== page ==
I am in France as I write this edition of NN in early March. Spring is well on the way here with many singing birds. In the garden birds include a pair of Stonechats, a Robin and a pair of Black Redstarts, all busily doing the things birds do in the spring. Yesterday evening I saw a Black-Winged Kite, a bird normally confined to Spain. I had heard talk of this bird in the region, but had never seen this species before. This morning I was delighted to see a female Hen Harrier flying over the fields and a Hoopoe fly from a tree in the garden, and two days ago I heard a Golden Oriole singing in the Poplar woods nearby. Also this morning I also encountered a flock of Siskins, these are winter visitors from Scandinavia and Russia. They were probably moving north to get back to their breeding zone for when the snows have all melted later this month. I also heard a Chiffchaff singing, the first spring migrant usually heard at this time. Ten days ago, I was really excited to see chevrons consisting of hundreds of European Common Cranes flying over the house in the evening, calling to each other as they flew. These huge migrant birds over-winter in North Africa and Spain, then fly north-east to Scandinavia, Eastern Europe and Russia to breed. Indeed, a few pairs of Common Cranes breed in Britain.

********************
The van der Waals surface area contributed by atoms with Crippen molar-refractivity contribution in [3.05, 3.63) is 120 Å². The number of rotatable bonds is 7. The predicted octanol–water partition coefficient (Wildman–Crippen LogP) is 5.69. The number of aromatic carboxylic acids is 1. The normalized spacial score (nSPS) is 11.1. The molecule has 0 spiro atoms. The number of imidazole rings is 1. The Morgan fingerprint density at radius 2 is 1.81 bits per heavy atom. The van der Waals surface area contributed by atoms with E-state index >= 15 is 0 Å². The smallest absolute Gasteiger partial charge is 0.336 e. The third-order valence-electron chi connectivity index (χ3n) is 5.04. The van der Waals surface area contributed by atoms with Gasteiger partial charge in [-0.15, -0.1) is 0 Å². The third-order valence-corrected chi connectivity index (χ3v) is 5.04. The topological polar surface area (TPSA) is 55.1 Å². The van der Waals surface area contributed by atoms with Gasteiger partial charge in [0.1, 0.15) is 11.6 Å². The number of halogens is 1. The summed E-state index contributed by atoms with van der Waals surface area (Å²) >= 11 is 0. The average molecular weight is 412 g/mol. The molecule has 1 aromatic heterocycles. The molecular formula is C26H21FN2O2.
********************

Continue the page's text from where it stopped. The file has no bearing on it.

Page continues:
Here in France the plants too are responding to the longer days. Celandines like little suns beaming from the grassy banks. I was also delighted to see Viper’s Bugloss and Cuckoo Flower in full flower at the woodland edge. Indeed, all the herbage is growing fast and many shrubs are adorned with blossom, encouraged by the spring rain and the appearance of Bumblebees to pollinate the flowers.
The spring equinox is a time of change, when the hibernating animals such as Dormice, Hedgehogs and Frogs emerge from hibernation. Insects too hatch out from eggs, pupae and hibernation to begin a new generation. The Earthworms come to the surface providing food for badgers and blackbirds while also aerating the grasslands. Winter visiting Redwings and Fieldfares return to Scandinavia and Siberia, while the spring migrants from Africa flock into Europe to replace them. Listen out for a Cuckoo, and look out for the first Swallow or House Martin. If you have sight of a bird nest-box, watch it for a while to see if a Blue or Great Tit enters, then look regularly to see if it stays.
Dr. Martyn Stenning